Scholars there continued to ask questions and conduct experiments. The language of mathematics was invented to document this newfound knowledge. Ibn al-Haytham and Ibn Sahl were just two of the Arab scholars who kept the flame of scientific knowledge alive in the 10th and 11th centuries, yet their discoveries, particularly in the fields of optics and astronomy, were ignored for centuries outside the Islamic world.

A new age of ideas

With global trade and exploration came the exchange of ideas. Merchants and mariners carried books, stories, and technological marvels from east to west. Ideas from this wealth of culture drew Europe out of the dark ages and into a new age of enlightenment known as the Renaissance.

A revolution of our world view began as ideas from ancient civilizations became updated or outmoded, replaced by new ideas of our place in the universe. A new generation of experimenters poked and prodded nature to extract her secrets. In Poland and Italy, Copernicus and Galileo challenged ideas that had been considered sacrosanct for two millennia—and they suffered harsh persecution as a result.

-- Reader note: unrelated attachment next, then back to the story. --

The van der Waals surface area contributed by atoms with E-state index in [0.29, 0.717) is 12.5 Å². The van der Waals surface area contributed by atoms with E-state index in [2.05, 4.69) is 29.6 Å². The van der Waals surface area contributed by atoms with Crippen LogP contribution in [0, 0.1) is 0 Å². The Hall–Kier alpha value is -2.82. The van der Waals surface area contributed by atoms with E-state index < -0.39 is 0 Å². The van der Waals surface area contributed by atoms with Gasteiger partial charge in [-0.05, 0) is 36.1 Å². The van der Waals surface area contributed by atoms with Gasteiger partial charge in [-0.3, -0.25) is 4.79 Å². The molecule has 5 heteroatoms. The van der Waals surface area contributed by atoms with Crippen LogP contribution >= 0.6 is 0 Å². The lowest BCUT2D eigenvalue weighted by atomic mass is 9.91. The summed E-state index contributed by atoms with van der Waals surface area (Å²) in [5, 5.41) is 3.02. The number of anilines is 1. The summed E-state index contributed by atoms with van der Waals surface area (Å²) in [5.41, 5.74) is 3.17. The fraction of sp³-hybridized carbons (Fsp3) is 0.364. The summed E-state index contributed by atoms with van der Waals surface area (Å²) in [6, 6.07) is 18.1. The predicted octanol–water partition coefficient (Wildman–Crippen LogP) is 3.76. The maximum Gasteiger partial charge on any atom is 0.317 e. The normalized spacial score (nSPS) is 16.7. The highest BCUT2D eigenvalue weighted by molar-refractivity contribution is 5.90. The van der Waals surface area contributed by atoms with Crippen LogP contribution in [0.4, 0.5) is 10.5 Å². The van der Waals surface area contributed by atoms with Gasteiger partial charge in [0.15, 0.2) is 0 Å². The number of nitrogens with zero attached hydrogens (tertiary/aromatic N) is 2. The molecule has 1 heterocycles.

Then, in England in the 17th century, Isaac Newton’s laws of motion established the basis of classical physics, which was to reign supreme for more than two centuries. Understanding motion allowed us to build new tools— machines—able to harness energy in many forms to do work. Steam engines and water mills were two of the most important of these— they ushered in the Industrial Revolution (1760–1840).

The evolution of physics – The Physics Book: Big Ideas Simply Explained

In the 19th century, the results of experiments were tried and tested numerous times by a new international network of scientists.